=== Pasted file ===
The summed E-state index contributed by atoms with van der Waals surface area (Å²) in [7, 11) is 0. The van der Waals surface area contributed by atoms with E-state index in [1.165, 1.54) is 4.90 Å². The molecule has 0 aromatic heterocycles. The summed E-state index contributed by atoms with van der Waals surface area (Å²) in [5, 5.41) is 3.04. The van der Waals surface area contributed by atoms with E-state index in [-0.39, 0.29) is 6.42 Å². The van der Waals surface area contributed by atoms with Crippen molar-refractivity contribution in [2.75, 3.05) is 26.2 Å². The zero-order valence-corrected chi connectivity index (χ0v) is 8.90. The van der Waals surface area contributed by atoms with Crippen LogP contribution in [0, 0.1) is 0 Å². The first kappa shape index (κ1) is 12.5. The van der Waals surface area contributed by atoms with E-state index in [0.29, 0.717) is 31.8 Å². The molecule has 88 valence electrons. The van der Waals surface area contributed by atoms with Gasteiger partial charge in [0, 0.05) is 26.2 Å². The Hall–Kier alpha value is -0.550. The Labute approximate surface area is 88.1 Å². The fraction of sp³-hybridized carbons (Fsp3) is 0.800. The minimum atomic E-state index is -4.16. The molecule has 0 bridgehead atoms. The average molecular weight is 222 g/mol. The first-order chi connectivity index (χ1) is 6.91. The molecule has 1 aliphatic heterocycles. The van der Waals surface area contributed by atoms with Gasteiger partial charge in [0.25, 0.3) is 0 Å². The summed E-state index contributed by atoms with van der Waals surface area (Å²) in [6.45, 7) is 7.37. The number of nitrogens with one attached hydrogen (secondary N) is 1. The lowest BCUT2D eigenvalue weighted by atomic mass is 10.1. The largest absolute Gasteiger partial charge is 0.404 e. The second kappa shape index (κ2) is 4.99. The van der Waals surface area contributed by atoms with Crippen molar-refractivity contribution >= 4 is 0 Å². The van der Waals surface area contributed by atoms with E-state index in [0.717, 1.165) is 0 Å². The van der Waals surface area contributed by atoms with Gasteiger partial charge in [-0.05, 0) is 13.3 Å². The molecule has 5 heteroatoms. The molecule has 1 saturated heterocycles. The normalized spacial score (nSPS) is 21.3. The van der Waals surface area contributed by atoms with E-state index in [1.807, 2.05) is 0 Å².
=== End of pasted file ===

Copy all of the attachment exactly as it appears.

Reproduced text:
The summed E-state index contributed by atoms with van der Waals surface area (Å²) in [7, 11) is 0. The van der Waals surface area contributed by atoms with E-state index in [1.165, 1.54) is 4.90 Å². The molecule has 0 aromatic heterocycles. The summed E-state index contributed by atoms with van der Waals surface area (Å²) in [5, 5.41) is 3.04. The van der Waals surface area contributed by atoms with E-state index in [-0.39, 0.29) is 6.42 Å². The van der Waals surface area contributed by atoms with Crippen molar-refractivity contribution in [2.75, 3.05) is 26.2 Å². The zero-order valence-corrected chi connectivity index (χ0v) is 8.90. The van der Waals surface area contributed by atoms with Crippen LogP contribution in [0, 0.1) is 0 Å². The first kappa shape index (κ1) is 12.5. The van der Waals surface area contributed by atoms with E-state index in [0.29, 0.717) is 31.8 Å². The molecule has 88 valence electrons. The van der Waals surface area contributed by atoms with Gasteiger partial charge in [0, 0.05) is 26.2 Å². The Hall–Kier alpha value is -0.550. The Labute approximate surface area is 88.1 Å². The fraction of sp³-hybridized carbons (Fsp3) is 0.800. The minimum atomic E-state index is -4.16. The molecule has 0 bridgehead atoms. The average molecular weight is 222 g/mol. The first-order chi connectivity index (χ1) is 6.91. The molecule has 1 aliphatic heterocycles. The van der Waals surface area contributed by atoms with Gasteiger partial charge in [0.25, 0.3) is 0 Å². The summed E-state index contributed by atoms with van der Waals surface area (Å²) in [6.45, 7) is 7.37. The number of nitrogens with one attached hydrogen (secondary N) is 1. The lowest BCUT2D eigenvalue weighted by atomic mass is 10.1. The largest absolute Gasteiger partial charge is 0.404 e. The second kappa shape index (κ2) is 4.99. The van der Waals surface area contributed by atoms with Crippen molar-refractivity contribution >= 4 is 0 Å². The van der Waals surface area contributed by atoms with E-state index in [0.717, 1.165) is 0 Å². The van der Waals surface area contributed by atoms with Gasteiger partial charge in [-0.05, 0) is 13.3 Å². The molecule has 5 heteroatoms. The molecule has 1 saturated heterocycles. The normalized spacial score (nSPS) is 21.3. The van der Waals surface area contributed by atoms with E-state index in [1.807, 2.05) is 0 Å².